What lies beneath: archaeologists confirm original location of Glenthorne House based on archaeological dig
Students and staff from Flinders University Archaeology conducted an archaeological dig in Glenthorne’s Heritage Precinct earlier this month to see if they could confirm what happened to the former Glenthorne House.
Glenthorne House – a prominent three-storey 19th Century mansion – was said to have been destroyed by a fire in 1932 and until now, it’s been quite the mystery as to where the building once stood.
While several clues remained, including site plans and historical photographs showing the building standing next to another historic building in Glenthorne, Lizard Lodge, the building’s exact fate has remained unconfirmed for a long time.
Apparently the burnt remains of the mansion at that time had been cleared with military precision, using explosives and excavators by the army which once occupied the Glenthorne property.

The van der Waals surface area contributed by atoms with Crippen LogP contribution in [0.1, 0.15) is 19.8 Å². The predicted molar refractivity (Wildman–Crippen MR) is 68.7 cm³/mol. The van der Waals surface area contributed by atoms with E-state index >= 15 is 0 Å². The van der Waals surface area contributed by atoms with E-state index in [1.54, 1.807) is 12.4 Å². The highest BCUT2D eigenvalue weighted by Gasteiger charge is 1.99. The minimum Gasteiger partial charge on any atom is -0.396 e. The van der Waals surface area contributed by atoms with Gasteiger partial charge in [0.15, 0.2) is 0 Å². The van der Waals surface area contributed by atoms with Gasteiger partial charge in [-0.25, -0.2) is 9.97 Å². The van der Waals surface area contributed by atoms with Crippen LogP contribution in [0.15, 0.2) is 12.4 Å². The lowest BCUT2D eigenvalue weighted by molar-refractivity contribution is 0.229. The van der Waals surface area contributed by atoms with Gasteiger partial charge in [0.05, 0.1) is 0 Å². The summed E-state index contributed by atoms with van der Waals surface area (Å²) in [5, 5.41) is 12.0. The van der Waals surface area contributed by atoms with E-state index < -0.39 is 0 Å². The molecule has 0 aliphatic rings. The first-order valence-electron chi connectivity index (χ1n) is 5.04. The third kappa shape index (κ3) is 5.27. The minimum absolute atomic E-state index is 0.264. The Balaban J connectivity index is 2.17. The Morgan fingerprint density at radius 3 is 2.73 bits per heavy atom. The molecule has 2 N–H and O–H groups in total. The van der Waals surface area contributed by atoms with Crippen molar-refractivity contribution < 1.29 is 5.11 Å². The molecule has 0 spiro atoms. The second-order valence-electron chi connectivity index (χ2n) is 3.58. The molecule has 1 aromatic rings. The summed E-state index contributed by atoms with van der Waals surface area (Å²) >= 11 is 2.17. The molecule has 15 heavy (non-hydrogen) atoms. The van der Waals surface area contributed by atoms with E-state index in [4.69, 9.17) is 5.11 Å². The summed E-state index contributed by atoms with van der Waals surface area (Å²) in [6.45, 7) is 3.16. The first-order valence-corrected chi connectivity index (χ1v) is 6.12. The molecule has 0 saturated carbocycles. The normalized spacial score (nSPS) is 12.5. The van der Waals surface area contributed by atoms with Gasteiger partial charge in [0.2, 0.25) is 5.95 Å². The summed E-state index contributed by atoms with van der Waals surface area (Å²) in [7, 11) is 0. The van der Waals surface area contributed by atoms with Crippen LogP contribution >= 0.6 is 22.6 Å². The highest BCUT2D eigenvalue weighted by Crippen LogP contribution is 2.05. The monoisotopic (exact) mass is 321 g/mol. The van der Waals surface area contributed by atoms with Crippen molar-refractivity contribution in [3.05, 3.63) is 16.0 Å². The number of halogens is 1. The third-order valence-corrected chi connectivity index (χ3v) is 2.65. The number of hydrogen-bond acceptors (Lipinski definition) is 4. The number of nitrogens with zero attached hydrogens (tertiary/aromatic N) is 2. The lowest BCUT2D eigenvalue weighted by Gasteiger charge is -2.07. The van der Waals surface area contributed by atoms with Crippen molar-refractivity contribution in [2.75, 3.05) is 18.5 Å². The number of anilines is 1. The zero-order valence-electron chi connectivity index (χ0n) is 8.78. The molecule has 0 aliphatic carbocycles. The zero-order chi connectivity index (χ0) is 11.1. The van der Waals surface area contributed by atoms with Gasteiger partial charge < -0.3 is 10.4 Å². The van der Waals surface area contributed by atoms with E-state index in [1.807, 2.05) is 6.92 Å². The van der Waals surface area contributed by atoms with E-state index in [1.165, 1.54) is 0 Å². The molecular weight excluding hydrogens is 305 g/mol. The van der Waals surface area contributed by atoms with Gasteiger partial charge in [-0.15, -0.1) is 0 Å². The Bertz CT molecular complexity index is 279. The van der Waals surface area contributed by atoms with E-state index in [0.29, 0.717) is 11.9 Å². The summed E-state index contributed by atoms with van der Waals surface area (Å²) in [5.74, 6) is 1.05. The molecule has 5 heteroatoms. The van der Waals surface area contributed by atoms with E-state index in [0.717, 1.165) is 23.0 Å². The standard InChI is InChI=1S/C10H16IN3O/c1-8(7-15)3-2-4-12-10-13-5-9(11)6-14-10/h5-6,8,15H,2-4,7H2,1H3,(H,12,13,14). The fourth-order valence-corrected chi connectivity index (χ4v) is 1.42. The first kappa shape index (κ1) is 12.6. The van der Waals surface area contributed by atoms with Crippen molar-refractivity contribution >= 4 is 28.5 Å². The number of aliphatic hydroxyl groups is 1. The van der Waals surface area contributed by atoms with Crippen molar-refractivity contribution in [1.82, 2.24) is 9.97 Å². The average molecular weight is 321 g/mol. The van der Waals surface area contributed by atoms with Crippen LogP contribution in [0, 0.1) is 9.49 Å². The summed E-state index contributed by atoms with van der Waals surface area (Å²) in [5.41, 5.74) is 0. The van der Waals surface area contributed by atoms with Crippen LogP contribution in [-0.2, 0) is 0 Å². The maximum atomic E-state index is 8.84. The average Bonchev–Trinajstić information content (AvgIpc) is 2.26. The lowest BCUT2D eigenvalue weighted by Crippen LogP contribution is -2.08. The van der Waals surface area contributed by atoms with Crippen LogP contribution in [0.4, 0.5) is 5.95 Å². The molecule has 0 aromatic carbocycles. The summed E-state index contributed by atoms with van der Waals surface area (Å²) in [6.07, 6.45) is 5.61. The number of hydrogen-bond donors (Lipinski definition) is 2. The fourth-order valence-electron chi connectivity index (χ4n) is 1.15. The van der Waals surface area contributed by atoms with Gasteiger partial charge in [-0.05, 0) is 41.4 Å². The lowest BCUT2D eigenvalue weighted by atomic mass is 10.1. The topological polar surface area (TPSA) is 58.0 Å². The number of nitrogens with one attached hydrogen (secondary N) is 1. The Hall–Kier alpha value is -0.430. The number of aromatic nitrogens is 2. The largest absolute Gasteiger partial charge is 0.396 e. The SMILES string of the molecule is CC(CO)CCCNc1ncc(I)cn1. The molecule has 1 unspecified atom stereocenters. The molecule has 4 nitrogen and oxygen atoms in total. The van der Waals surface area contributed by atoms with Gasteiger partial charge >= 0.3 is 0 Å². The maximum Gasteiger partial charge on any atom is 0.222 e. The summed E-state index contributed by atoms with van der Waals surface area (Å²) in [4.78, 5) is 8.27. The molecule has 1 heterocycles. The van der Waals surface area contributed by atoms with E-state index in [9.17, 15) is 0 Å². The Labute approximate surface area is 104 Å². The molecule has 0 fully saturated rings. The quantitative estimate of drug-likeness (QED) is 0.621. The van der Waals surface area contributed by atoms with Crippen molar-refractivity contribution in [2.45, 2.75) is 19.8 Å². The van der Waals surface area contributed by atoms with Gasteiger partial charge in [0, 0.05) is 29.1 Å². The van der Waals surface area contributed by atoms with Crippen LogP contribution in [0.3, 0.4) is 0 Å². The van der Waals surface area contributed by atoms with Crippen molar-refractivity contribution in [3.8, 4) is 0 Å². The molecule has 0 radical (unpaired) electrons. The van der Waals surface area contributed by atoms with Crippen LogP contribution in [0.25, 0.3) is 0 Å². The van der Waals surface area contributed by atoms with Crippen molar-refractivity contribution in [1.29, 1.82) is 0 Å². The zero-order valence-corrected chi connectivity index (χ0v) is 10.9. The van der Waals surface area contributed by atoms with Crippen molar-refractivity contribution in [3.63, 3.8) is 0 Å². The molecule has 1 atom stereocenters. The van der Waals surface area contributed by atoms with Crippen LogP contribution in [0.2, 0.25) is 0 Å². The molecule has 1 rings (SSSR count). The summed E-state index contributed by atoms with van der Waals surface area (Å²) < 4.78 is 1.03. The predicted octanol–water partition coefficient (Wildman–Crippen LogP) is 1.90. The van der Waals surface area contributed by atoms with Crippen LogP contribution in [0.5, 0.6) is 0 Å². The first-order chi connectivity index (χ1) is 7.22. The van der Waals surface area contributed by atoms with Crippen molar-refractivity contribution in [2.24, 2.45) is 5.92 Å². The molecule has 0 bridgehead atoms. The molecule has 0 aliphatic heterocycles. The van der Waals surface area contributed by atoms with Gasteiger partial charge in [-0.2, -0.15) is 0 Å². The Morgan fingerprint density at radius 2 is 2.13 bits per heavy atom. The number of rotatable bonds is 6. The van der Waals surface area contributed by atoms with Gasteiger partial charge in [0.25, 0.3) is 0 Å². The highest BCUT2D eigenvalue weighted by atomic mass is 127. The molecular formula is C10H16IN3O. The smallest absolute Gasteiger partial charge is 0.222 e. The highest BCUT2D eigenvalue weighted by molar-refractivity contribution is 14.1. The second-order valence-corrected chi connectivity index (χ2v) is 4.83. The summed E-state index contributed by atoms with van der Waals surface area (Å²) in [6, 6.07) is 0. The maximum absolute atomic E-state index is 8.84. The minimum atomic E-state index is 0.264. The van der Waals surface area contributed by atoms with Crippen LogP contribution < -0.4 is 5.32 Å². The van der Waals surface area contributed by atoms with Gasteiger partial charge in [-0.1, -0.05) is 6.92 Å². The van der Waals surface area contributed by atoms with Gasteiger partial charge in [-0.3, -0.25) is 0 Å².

This month’s archaeological dig, led by Doctors Ian Moffat and Martin Polkinghorne, confirmed the location of the mansion and provided new information about site developments since the building was destroyed in the 1930s.
The team also found some interesting items, including Australian Army uniform buttons and glass which will be preserved by the Department for Environment and Water.
These items were discovered on the last day of the dig and at a level of about 1.5 meters below ground level.
The Glenthorne Heritage Precinct will be an important part of Glenthorne National Park-Ityamaiitpinna Yarta. Find out what’s planned by viewing the park’s master plan.